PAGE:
ACLU, Michigan Workers File Class Action Lawsuit Against McDonald’s for Sexual Harassment
DETROIT — The American Civil Liberties Union and Michigan McDonald’s workers filed a class action lawsuit Tuesday seeking to force the company to address a “systemic problem” of sexual harassment in its restaurants across the country.
The suit was filed against McDonald’s USA, McDonald’s Corp., and franchisee MLMLM Corp. in state court in Ingham County with support from the TIME’S UP Legal Defense Fund. It zeroes in on a McDonald’s restaurant near Lansing, Michigan and alleges a trail of illegal harassment that went ignored by management — including groping and physical assaults — is emblematic of a company that permits a toxic work culture from the very top.
“McDonald’s likes to say that it is powerless to stop sexual harassment from occurring in its franchise restaurants,” said Gillian Thomas, senior staff attorney at the ACLU Women’s Rights Project. “That would be laughable if it weren’t so destructive to the lives of tens of thousands of workers being left to fend for themselves. Today, we are taking McDonald’s to court to demand that it take responsibility and use its immense power to address the pervasive abuse happening under its ‘Golden Arches.’ Enough is enough.”
The named plaintiff in the suit, 32-year-old former McDonald’s worker Jenna Ries, has also filed a charge against McDonald’s with the U.S. Equal Employment Opportunity Commission. The complaint alleges a swing manager frequently propositioned Ries for sex on the job, called her epithets in front of other workers and the general manager, and frequently grabbed her. In one alleged incident, the manager placed his penis in Ries’s hand when they were working next to each other in the kitchen. In another, he cornered Ries in the store’s walk-in freezer, pinning her against a wall. Ries responded to the manager’s harassment by begging him, “stop,” “no,” “leave me alone,” and “do not touch me,” but he only yelled at her and threatened to have her fired.
“I lived in constant fear of losing my job because I didn’t want to be treated like trash, and because I didn’t give in to my harasser’s disgusting behavior,” said Ries. “It drove me to tears, and ultimately left me no choice but to take action. I’m speaking out now to make sure what happened to me doesn’t happen to anyone else at McDonald’s.”
A former Detroit McDonald’s worker filed a separate charge Tuesday with the EEOC, alleging a manager asked how she’d feel if he and another coworker “ran a train” on her, referring to sex with multiple partners. When she reported the incident, she was transferred to another store and her hours were cut, forcing her to quit.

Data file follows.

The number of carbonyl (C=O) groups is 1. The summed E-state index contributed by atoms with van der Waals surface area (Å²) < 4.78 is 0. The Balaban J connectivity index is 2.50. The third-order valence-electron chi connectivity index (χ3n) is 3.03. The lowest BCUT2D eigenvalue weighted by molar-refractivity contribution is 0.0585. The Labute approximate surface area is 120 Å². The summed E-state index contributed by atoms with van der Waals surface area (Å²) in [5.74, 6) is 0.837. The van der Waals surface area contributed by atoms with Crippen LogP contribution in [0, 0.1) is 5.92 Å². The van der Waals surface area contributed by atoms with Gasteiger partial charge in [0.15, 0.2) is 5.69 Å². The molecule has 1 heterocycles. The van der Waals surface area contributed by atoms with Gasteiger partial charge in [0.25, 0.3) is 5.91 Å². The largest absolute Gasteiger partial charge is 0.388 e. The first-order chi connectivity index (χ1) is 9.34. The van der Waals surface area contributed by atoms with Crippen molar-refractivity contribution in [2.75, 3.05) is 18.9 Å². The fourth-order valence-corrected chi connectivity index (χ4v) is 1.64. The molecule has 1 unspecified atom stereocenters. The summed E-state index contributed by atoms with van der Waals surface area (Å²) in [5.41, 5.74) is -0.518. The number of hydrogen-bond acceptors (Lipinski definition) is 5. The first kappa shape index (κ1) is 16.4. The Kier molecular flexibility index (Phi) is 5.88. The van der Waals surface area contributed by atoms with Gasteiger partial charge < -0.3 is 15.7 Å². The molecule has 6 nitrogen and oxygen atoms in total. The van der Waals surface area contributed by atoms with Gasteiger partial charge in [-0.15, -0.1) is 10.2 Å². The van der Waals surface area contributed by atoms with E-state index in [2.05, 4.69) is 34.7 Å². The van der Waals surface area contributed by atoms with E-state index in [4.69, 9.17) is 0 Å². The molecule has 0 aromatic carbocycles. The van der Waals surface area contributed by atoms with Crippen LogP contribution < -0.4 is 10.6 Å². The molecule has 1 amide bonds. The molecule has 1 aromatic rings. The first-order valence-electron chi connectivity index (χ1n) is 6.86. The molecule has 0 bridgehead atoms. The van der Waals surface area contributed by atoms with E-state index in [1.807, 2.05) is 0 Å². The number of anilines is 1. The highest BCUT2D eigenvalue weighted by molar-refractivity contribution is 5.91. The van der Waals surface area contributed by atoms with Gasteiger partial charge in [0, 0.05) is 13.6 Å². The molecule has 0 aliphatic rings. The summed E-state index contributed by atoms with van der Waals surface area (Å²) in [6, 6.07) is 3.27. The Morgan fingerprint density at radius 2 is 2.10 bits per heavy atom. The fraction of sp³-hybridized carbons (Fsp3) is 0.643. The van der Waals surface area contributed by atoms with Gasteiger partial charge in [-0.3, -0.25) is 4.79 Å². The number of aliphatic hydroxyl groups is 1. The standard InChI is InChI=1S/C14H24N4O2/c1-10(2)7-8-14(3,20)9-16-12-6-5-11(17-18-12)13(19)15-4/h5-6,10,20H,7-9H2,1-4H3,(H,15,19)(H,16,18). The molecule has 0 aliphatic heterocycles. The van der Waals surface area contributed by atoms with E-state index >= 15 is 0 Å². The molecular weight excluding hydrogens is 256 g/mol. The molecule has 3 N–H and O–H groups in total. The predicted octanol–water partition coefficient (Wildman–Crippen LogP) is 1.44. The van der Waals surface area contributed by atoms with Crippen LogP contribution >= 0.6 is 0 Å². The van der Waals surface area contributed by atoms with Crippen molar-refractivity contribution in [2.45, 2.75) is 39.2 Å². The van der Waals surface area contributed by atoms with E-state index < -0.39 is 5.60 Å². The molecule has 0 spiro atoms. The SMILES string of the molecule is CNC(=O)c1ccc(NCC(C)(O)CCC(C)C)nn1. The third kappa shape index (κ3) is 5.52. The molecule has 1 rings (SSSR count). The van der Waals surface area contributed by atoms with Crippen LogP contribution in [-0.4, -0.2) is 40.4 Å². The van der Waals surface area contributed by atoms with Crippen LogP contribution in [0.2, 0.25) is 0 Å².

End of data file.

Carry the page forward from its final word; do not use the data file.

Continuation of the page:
“Despite superficial attempts by McDonald’s to address sexual harassment, today’s suit and EEOC complaint show the problem persists,” said Eve Cervantez, an attorney with Altshuler Berzon who represents many of the McDonald’s workers who have filed complaints in recent years. “McDonald’s is the leader of the country’s fast-food industry, yet these complaints show McDonald’s is among fast-food’s worst offenders when it comes to protecting the workers who make the company’s success possible. Employees should not have to endure violation of their humanity and bodily autonomy as the price of earning a paycheck.”
Over the past three years, McDonald’s has largely ignored its frontline workers who have filed more than 50 complaints alleging illegal harassment in both corporate and franchise McDonald’s restaurants. Many of those who have spoken up about harassment have felt the brunt of retaliation, alleging reduced hours and unwarranted discipline to being fired or forced to leave their jobs.
“We’re demanding McDonald’s new CEO, Chris Kempczinski, sit down with worker-survivors and hear our stories,” said Jamelia Fairley, a leader in the Fight for $15 and a Union and a McDonald’s worker from Sanford, Florida, who filed a sexual harassment complaint against the company earlier this year. “McDonald’s needs to let survivors and our advocates drive the solution. Nothing is going to change for us, without us.”
McDonald’s workers who have experienced harassment on the job can call the ACLU Women’s Rights Project at (212) 549-2644 or complete a form online here: https://action.aclu.org/legal-intake/sexual-harassment-mcdonalds
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